eManager Node-RED Guide

Node-RED is a programming tool for wiring together hardware devices, APIs and online services in new and interesting ways. It provides a browser-based editor that makes it easy to wire together flows using the wide range of nodes in the palette that can be deployed to its runtime in a single-click.


By default, node-RED is running in the eManager managed as a service by systemd.

If it is your first time using Node-RED, you can check the Node-RED user guide to get familiar with it.

Creating your First flow in Node-RED

You only need to put URL in a browser.


If you do not know the IP of your device, you can access Node-RED as it is explained here.

Then, if you want to create your first flow, you can start from the second step of the following tutorial:

--> Creating your First Flow Tutorial

Learn all the essentials about using the Node-RED editor following this tutorials.

Node-RED Palette Manager

You have thousands of nodes available so you can use Node-RED according to your needs. To manage the nodes, you can follow the following manual:

--> Palette Manager Manual


The installation of the nodes in the Palette Manager can take 1 or 2 minutes, until they appear.

Modbus package

eManager Node-RED incorporates a Modbus TCP and a Serial node package to be able to communicate with most Modbus devices.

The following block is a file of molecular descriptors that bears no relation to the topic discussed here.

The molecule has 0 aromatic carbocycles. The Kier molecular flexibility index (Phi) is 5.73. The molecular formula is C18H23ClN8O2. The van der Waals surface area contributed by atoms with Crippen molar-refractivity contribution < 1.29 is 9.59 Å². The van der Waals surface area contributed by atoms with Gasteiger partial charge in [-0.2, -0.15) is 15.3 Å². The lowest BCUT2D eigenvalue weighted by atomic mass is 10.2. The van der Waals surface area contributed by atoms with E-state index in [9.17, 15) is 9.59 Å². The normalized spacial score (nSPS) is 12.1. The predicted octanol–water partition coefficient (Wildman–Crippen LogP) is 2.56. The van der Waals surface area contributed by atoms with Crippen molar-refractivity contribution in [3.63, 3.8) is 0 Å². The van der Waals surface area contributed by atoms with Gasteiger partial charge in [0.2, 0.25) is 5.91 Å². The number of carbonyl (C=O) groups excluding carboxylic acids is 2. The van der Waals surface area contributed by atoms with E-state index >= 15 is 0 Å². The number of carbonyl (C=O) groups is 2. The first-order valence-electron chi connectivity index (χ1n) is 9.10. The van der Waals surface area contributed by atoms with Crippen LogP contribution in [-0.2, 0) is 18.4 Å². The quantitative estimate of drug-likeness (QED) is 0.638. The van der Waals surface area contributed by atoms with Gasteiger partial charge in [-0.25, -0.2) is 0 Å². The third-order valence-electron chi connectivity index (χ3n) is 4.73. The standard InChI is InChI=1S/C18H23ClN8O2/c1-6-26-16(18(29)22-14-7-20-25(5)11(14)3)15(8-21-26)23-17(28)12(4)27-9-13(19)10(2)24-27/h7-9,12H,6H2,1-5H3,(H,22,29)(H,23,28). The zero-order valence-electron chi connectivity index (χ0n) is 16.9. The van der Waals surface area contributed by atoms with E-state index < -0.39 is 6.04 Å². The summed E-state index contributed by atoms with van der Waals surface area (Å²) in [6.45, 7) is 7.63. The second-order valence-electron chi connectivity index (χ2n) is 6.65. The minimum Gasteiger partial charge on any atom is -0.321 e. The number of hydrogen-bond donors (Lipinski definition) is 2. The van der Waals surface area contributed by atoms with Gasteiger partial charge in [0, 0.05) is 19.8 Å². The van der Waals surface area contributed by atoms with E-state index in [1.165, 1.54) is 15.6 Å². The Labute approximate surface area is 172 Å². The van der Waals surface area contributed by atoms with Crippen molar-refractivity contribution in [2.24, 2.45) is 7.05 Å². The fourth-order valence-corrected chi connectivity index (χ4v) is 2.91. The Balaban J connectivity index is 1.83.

If you want to know more about this module, please check the following Modbus package tutorial.

Access security for Node-RED

Step 1. Generate the hash for the password

node-red-admin hash-pw

When it asks for the password, enter the desired password to access the Node-RED.

Step 2. Edit Node-RED configuration file

nano /etc/node-red/settings.js

Add the following content as an option inside module.exports (change the username and password you want):

adminAuth: {
type: "credentials",
users: [{
username: "admin",
password: "<GENERATED HASH>",
permissions: "*"

Copy the hash generated in step 2 into <GENERATED HASH>.

Step 3. Restart service

systemctl restart node-red

Wait a few seconds for the service to restart and access from a browser in the client connected to eManager.


A watchdog have been incorporated to the Node-RED service to avoid that a service could get stucked when a certain flow is developed.

The watchdog is constantly monitoring Node-RED. If Node-RED does not respond during more than a specific time (2 minutes by default), this service will be restarted automatically.

Node-RED Projects

New in image release 22.10.

Node-RED projects are a new feature of Node-RED which simplify redistributing Node-RED applications. Node-RED projects use Git under the hood which endows the Node-RED editor with essential version control tools. These include cloning remote projects or pull/pushing local projects to remote repositories.


Some Git users might find projects feature underpowered. For a more advanced Git experience we recommend using the command-line git tool in an eManager terminal. Keep in mind that every Node-RED project consists of a git repository placed at /var/lib/node-red/projects.

The following sections describe how to create your first project and how to set a remote GitHub repository. For the second, a GitHub account is necessary.

Step 1. Install Git

Open an eManager terminal with Internet connection and type

opkg update
opkg install git

Step 2. Enable Projects

Edit the settings.js file stored in /etc/node-red/. Look for the projects block and set the enabled field to true: